15. My (slightly OCD) 5 year old son tells me something new to write down for him every night when we tuck him in. Things like, “Mom, write down that I got a skin knot on my head when I hit it on the piano.” (skin knot vs a knot you tie w/ a string, he explained) He’s got something new every night. “Mom, write down that dad forgot to get us milkshakes” & one of my personal favorites, “Mom, write down that my poop was green twice today.”

    I don’t know if it’s in our genes or if he assumes from our nurturing – or lack thereof – that we should find something worth writing down in each one of our days.

  16. Yes, middle sister and youngest sister (me) are both writers. My mother recently listened to a taped session with a psychic she visited when she was in her early thirties, who told her she should be a writer. She said she might have had a drop of such inspiration once, but she never gave it any serious thought–since she was simply struggling with being a good wife and mother.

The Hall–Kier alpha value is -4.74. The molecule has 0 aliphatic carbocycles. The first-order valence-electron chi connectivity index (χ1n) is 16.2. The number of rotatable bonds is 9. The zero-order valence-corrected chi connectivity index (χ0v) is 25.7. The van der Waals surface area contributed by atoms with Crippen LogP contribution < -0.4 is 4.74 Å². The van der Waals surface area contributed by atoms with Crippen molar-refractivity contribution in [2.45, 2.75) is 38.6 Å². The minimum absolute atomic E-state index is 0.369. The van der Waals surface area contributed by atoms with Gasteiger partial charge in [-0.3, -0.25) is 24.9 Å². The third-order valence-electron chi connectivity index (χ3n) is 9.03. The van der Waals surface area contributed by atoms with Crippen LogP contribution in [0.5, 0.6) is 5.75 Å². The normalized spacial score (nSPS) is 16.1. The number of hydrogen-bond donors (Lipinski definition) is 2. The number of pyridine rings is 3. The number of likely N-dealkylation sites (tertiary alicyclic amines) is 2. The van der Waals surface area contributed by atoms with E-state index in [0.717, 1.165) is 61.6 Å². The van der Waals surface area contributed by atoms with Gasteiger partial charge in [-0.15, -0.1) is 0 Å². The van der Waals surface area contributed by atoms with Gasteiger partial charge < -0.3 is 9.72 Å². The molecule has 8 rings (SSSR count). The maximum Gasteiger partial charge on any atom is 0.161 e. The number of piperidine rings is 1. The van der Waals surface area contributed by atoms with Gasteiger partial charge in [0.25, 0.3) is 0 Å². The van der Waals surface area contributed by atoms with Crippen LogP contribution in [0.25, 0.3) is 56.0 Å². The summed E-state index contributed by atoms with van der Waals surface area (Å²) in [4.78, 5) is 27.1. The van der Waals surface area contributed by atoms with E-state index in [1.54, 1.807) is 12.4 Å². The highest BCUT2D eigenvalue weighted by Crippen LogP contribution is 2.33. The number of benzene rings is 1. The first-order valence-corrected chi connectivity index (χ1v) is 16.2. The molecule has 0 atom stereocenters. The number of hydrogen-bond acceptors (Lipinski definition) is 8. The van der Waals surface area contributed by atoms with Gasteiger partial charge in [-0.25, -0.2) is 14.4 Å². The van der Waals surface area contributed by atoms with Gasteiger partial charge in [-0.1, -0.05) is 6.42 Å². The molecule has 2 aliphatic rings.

And so it goes for so many people. Genetics and talent play a much smaller role in most lives than does reality and practicality.

  17. Apparently so. Before I could write the letters in the alphabet I was drawing out little stories with stick people in drawing pads that I called my books. No one else in my family writes, likely due in part to their lack of education and love of alcohol and crime. They are, however, all excellent story tellers and lord knows they have stories to tell. It could be that I’m just the only one in the family with the sense to write it all down.

  18. My paternal grandmother wrote poetry. But I only learned that from her eulogy. Otherwise, I think I’m the only writer in my family. Am I a genetic anomaly? A mutant? That would make sense. I have green eyes, too, which I’m told isn’t a gene in itself, but a mutation of the blue-eyed gene.
    What do get when you cross a brown-eyed Italian with a red-headed Irishman? A green-eyed writer! (Worst joke ever.)

  19. As far back as my great grandparent’s generation were hard workers who revered learning. Voracious readers and wry storytellers, they gave me curiosity.

    So, I am curious, all right, and a skeptic by inclination and training, and a genetically predisposed smartass. Writing seems a natural result of all that, a way of asking, and maybe, just maybe, getting a glance at an answer before it flies.